Somalia still under threat of famine, warns top UN official
Mogadishu - The United Nations Humanitarian Coordinator for Somalia, Peter de Clercq, has commended international donors for their collective efforts in preventing famine in the Horn of Africa country but warned that the threat is not yet completely overcome.
Speaking at last week’s launch of a flagship food security and nutrition assessment in Somalia, Mr. de Clercq appealed to the international community to maintain the current efforts to avert a further deterioration of the humanitarian situation.
“What we are looking at is still a very serious humanitarian situation in this country. Although we had a very good humanitarian response, we need to continue this response at a pace of about $100 million per month,” the Humanitarian Coordinator and Deputy Special Representative of the UN Secretary-General for Somalia said. Noting that although it was “a lot of money,” Mr. de Clercq said donors need to contribute to avert the risk of famine in some isolated areas and also improve the health conditions of the population.
He said the response is urgent because Somalia continues to experience a significant outbreak of both Acute Watery Diarrhea and measles.
The newly launched report was produced by the Food Security and Nutrition Analysis Unit (FSNAU) of the UN Food and Agriculture Organization (FAO) and comes at a time when Somalia is undergoing an intense drought as a result of consecutive seasons of poor rainfall. It is also one of four countries the UN has said are facing the threat of famine this year. The others are Yemen, South Sudan and Nigeria.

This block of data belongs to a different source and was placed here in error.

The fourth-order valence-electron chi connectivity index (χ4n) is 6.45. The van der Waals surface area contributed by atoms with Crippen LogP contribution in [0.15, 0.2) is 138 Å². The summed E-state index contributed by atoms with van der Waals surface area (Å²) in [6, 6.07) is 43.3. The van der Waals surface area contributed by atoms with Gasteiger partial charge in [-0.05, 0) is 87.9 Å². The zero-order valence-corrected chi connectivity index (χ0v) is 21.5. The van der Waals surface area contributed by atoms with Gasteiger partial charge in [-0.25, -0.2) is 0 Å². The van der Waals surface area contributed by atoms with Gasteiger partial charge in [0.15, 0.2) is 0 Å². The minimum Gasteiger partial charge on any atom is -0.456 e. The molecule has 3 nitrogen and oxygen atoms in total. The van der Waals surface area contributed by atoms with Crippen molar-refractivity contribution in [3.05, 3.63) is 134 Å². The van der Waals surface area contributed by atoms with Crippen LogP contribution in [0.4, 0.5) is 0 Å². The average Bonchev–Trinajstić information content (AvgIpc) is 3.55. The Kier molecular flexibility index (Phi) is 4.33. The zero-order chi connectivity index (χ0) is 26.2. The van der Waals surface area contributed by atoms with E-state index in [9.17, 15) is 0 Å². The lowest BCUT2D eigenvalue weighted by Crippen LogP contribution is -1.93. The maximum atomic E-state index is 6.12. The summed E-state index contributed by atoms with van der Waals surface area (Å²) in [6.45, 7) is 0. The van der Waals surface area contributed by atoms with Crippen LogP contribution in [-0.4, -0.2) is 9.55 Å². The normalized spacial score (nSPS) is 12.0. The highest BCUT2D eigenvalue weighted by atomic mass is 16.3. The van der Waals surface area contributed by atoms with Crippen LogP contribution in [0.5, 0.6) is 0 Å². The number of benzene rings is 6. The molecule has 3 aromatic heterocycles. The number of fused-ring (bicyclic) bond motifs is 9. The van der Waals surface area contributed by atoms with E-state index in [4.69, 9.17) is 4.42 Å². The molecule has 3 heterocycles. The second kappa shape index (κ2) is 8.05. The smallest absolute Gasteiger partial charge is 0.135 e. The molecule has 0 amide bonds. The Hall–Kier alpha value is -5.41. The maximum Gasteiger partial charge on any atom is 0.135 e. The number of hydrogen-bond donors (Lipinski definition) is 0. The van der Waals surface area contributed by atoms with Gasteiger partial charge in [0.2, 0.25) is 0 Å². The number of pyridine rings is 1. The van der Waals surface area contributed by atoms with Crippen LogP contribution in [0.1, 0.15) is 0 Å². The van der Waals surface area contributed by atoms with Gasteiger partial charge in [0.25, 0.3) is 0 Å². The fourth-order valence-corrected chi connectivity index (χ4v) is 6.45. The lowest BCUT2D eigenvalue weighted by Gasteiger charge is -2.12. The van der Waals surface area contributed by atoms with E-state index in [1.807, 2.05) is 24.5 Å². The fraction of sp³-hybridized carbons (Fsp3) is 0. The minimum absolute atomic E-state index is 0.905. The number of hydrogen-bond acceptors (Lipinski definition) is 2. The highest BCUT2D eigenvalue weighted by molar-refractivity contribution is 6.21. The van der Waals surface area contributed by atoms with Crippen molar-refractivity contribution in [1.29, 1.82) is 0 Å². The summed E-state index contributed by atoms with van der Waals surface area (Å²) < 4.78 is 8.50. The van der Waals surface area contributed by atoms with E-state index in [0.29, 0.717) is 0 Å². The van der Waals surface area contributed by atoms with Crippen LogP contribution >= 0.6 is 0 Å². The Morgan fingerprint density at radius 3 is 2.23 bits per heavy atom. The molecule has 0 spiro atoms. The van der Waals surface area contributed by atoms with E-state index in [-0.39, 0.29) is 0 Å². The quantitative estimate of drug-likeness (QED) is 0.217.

The FAO Representative in Somalia, Daniele Donati, also praised the donor community for their timely response to the drought ravaging the country.
“Thanks to FSNAU, life-saving assistance was provided in a timely manner and saved millions of lives with a combination of food assistance, cash-based interventions, livelihood support and a variety of other life-saving relief. And that’s how, collectively, we were able to avert famine in the first half of 2017”, Mr. Donati added.
The FAO Representative called for sustained humanitarian assistance in order to restore livelihoods and make lasting improvements to food security.
The FSNAU Chief Technical Advisor, Daniel Molla, echoed Mr. Donati’s sentiments, warning that the climate forecast showed that the country would continue to experience reduced rainfall this year.
“The Gu (April-June rainy season) crop harvest is estimated to be 37 percent lower than average and in the north-west where the conditions were worse, the Gu Karan (July-September rains) harvest is 87 percent lower than average”, Molla said, adding that the situation is likely to be exacerbated by the forthcoming Deyr (October to November rainy season) climate forecast which indicates average to below average condition, leaving pastoral households in difficulties.
The FSNAU assessment shows a decrease in the number of people in need of humanitarian assistance from 6.7 million to 6.2 million. However, the harvest is lower due to poor rains, together with continued restrictions on access to food. As a result, food prices are expected to remain high through the initial months of 2018.
Somalia faced a debilitating drought in early 2017, leading to an appeal for international aid that raised $900 million earlier this year. At the time of the appeal 6.2 million Somalis were in need of food assistance, while 1.1 million had been displaced by the drought.